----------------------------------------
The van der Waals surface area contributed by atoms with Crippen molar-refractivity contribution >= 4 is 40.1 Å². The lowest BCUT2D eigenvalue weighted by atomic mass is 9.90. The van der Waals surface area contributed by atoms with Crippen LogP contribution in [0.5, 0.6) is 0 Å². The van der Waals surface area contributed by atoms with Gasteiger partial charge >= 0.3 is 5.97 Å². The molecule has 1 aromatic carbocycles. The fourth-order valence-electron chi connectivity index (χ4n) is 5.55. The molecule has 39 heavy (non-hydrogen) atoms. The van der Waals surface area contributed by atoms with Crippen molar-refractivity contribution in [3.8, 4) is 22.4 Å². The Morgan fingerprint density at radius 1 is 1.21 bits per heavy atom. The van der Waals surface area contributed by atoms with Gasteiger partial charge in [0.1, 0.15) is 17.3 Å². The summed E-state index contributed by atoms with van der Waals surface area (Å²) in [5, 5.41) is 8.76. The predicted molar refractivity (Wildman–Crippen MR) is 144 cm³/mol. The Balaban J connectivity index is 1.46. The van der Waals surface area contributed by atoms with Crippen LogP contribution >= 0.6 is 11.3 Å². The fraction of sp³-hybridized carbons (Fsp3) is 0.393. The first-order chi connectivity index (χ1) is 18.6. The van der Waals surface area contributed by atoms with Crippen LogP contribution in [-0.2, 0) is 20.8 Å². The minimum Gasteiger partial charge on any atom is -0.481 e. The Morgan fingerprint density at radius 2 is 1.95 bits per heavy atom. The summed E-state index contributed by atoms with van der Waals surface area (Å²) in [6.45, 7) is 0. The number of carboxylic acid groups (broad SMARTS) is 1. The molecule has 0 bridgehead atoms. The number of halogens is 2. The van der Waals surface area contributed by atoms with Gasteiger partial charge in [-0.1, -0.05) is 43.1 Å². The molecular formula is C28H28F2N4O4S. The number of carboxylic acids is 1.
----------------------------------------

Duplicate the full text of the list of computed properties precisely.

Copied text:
The van der Waals surface area contributed by atoms with Crippen molar-refractivity contribution >= 4 is 40.1 Å². The lowest BCUT2D eigenvalue weighted by atomic mass is 9.90. The van der Waals surface area contributed by atoms with Crippen LogP contribution in [0.5, 0.6) is 0 Å². The van der Waals surface area contributed by atoms with Gasteiger partial charge >= 0.3 is 5.97 Å². The molecule has 1 aromatic carbocycles. The fourth-order valence-electron chi connectivity index (χ4n) is 5.55. The molecule has 39 heavy (non-hydrogen) atoms. The van der Waals surface area contributed by atoms with Crippen molar-refractivity contribution in [3.8, 4) is 22.4 Å². The Morgan fingerprint density at radius 1 is 1.21 bits per heavy atom. The van der Waals surface area contributed by atoms with Gasteiger partial charge in [0.1, 0.15) is 17.3 Å². The summed E-state index contributed by atoms with van der Waals surface area (Å²) in [5, 5.41) is 8.76. The predicted molar refractivity (Wildman–Crippen MR) is 144 cm³/mol. The Balaban J connectivity index is 1.46. The van der Waals surface area contributed by atoms with Crippen LogP contribution >= 0.6 is 11.3 Å². The fraction of sp³-hybridized carbons (Fsp3) is 0.393. The first-order chi connectivity index (χ1) is 18.6. The van der Waals surface area contributed by atoms with Crippen LogP contribution in [-0.2, 0) is 20.8 Å². The minimum Gasteiger partial charge on any atom is -0.481 e. The Morgan fingerprint density at radius 2 is 1.95 bits per heavy atom. The summed E-state index contributed by atoms with van der Waals surface area (Å²) in [6.45, 7) is 0. The number of carboxylic acid groups (broad SMARTS) is 1. The molecule has 0 bridgehead atoms. The number of halogens is 2. The van der Waals surface area contributed by atoms with Gasteiger partial charge in [-0.1, -0.05) is 43.1 Å². The molecular formula is C28H28F2N4O4S. The number of carboxylic acids is 1.